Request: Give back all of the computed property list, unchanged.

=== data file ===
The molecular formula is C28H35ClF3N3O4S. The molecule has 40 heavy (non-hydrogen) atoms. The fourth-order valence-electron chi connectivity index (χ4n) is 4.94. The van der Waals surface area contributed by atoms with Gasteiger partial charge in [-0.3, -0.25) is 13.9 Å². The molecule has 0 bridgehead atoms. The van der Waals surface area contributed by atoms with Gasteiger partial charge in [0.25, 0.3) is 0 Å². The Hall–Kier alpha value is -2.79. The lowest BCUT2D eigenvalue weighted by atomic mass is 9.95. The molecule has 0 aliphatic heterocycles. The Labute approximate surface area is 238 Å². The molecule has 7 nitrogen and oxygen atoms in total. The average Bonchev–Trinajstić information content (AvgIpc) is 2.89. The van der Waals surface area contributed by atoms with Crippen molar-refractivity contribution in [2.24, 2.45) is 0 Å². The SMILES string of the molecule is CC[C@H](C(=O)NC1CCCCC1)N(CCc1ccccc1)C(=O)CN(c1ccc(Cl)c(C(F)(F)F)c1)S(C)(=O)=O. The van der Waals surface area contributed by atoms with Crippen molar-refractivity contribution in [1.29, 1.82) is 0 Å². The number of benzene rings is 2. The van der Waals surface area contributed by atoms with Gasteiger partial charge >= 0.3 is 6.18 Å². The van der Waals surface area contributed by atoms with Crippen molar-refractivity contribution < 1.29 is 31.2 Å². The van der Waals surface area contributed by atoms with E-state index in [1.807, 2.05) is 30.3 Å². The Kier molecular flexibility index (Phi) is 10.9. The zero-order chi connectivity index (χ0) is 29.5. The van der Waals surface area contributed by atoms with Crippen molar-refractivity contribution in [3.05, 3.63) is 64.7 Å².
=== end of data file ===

The molecular formula is C28H35ClF3N3O4S. The molecule has 40 heavy (non-hydrogen) atoms. The fourth-order valence-electron chi connectivity index (χ4n) is 4.94. The van der Waals surface area contributed by atoms with Gasteiger partial charge in [-0.3, -0.25) is 13.9 Å². The molecule has 0 bridgehead atoms. The van der Waals surface area contributed by atoms with Gasteiger partial charge in [0.25, 0.3) is 0 Å². The Hall–Kier alpha value is -2.79. The lowest BCUT2D eigenvalue weighted by atomic mass is 9.95. The molecule has 0 aliphatic heterocycles. The Labute approximate surface area is 238 Å². The molecule has 7 nitrogen and oxygen atoms in total. The average Bonchev–Trinajstić information content (AvgIpc) is 2.89. The van der Waals surface area contributed by atoms with Crippen molar-refractivity contribution in [2.24, 2.45) is 0 Å². The SMILES string of the molecule is CC[C@H](C(=O)NC1CCCCC1)N(CCc1ccccc1)C(=O)CN(c1ccc(Cl)c(C(F)(F)F)c1)S(C)(=O)=O. The van der Waals surface area contributed by atoms with Crippen molar-refractivity contribution in [1.29, 1.82) is 0 Å². The number of benzene rings is 2. The van der Waals surface area contributed by atoms with Gasteiger partial charge >= 0.3 is 6.18 Å². The van der Waals surface area contributed by atoms with Crippen molar-refractivity contribution < 1.29 is 31.2 Å². The van der Waals surface area contributed by atoms with E-state index in [1.807, 2.05) is 30.3 Å². The Kier molecular flexibility index (Phi) is 10.9. The zero-order chi connectivity index (χ0) is 29.5. The van der Waals surface area contributed by atoms with Crippen molar-refractivity contribution in [3.05, 3.63) is 64.7 Å².